Verse > Henry Wadsworth Longfellow > Complete Poetical Works
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Henry Wadsworth Longfellow (1807–1882).  Complete Poetical Works.  1893.
 
Appendix
I. Juvenile Poems.
To Ianthe
 
WHEN upon the western cloud
  Hang day’s fading roses,
When the linnet sings aloud
  And the twilight closes,—
As I mark the moss-grown spring        5
  By the twisted holly,
Pensive thoughts of thee shall bring
  Love’s own melancholy.
 
Lo, the crescent moon on high
  Lights the half-choked fountain;        10
Wandering winds steal sadly by
  From the hazy mountain.
Yet that moon shall wax and wane,
  Summer winds pass over,—
Ne’er the heart shall love again        15
  Of the slighted lover!
 
When the russet autumn brings
  Blighting to the forest,
Twisted close the ivy clings
  To the oak that’s hoarest;        20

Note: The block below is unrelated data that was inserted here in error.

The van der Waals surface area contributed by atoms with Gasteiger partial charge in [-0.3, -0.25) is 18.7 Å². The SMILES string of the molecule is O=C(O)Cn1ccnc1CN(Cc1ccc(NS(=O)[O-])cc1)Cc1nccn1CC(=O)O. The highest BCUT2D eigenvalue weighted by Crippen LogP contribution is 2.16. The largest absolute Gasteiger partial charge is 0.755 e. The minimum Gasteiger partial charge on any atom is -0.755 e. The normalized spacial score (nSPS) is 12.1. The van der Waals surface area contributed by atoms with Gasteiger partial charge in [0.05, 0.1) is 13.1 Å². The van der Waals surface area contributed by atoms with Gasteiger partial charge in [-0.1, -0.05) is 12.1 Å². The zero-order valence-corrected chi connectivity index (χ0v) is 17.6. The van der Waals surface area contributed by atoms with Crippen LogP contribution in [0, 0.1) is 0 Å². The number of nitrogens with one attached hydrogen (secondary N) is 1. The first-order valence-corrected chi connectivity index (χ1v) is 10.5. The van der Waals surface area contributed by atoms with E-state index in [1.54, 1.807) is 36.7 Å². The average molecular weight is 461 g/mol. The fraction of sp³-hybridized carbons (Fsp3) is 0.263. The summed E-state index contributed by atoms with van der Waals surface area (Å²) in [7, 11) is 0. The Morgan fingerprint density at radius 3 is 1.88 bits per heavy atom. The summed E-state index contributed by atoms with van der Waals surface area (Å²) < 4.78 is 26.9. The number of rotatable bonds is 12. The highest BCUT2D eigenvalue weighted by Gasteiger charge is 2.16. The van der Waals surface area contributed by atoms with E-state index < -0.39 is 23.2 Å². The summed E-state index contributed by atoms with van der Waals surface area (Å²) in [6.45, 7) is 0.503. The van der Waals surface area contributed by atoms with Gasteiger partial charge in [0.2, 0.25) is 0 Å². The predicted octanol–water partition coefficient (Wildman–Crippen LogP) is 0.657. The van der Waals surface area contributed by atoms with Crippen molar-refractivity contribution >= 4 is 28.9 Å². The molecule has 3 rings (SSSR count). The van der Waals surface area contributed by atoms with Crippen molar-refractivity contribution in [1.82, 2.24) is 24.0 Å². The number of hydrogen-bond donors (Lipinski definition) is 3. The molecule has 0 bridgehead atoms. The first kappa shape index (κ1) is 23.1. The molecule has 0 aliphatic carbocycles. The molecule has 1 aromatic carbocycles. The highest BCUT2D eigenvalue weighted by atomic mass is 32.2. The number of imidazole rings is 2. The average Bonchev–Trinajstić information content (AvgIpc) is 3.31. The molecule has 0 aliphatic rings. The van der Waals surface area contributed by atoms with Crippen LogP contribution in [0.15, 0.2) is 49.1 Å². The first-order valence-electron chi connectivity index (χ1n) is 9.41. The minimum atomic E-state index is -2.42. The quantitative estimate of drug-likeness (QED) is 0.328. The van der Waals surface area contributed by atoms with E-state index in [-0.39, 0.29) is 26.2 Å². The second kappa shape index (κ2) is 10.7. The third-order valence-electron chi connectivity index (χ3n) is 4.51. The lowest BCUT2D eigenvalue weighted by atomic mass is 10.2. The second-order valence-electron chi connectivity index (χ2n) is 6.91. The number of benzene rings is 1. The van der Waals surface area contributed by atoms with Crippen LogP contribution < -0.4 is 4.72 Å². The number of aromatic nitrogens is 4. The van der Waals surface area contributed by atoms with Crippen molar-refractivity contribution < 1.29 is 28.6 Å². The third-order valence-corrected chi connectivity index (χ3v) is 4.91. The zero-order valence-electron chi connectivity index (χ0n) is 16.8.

So the love of other days
  Cheers the broken-hearted;
But if once our love decays
  ’T is for aye departed.
 
When the hoar-frost nips the leaf,        25
  Pale and sear it lingers,
Wasted in its beauty brief
  By decay’s cold fingers;
Yet unchanged it ne’er again
  Shall its bloom recover;—        30
Thus the heart shall aye remain
  Of the slighted lover.
 
Love is like the songs we hear
  O’er the moonlit ocean;
Youth, the spring-time of a year        35
  Passed in Love’s devotion!
Roses of their bloom bereft
  Breathe a fragrance sweeter;
Beauty has no fragrance left
  Though its bloom is fleeter.        40
 
Then when tranquil evening throws
  Twilight shades above thee,
And when early morning glows,—
  Think on those that love thee!
For an interval of years        45
  We ere long must sever,
But the hearts that love endears
  Shall be parted never.
 
 
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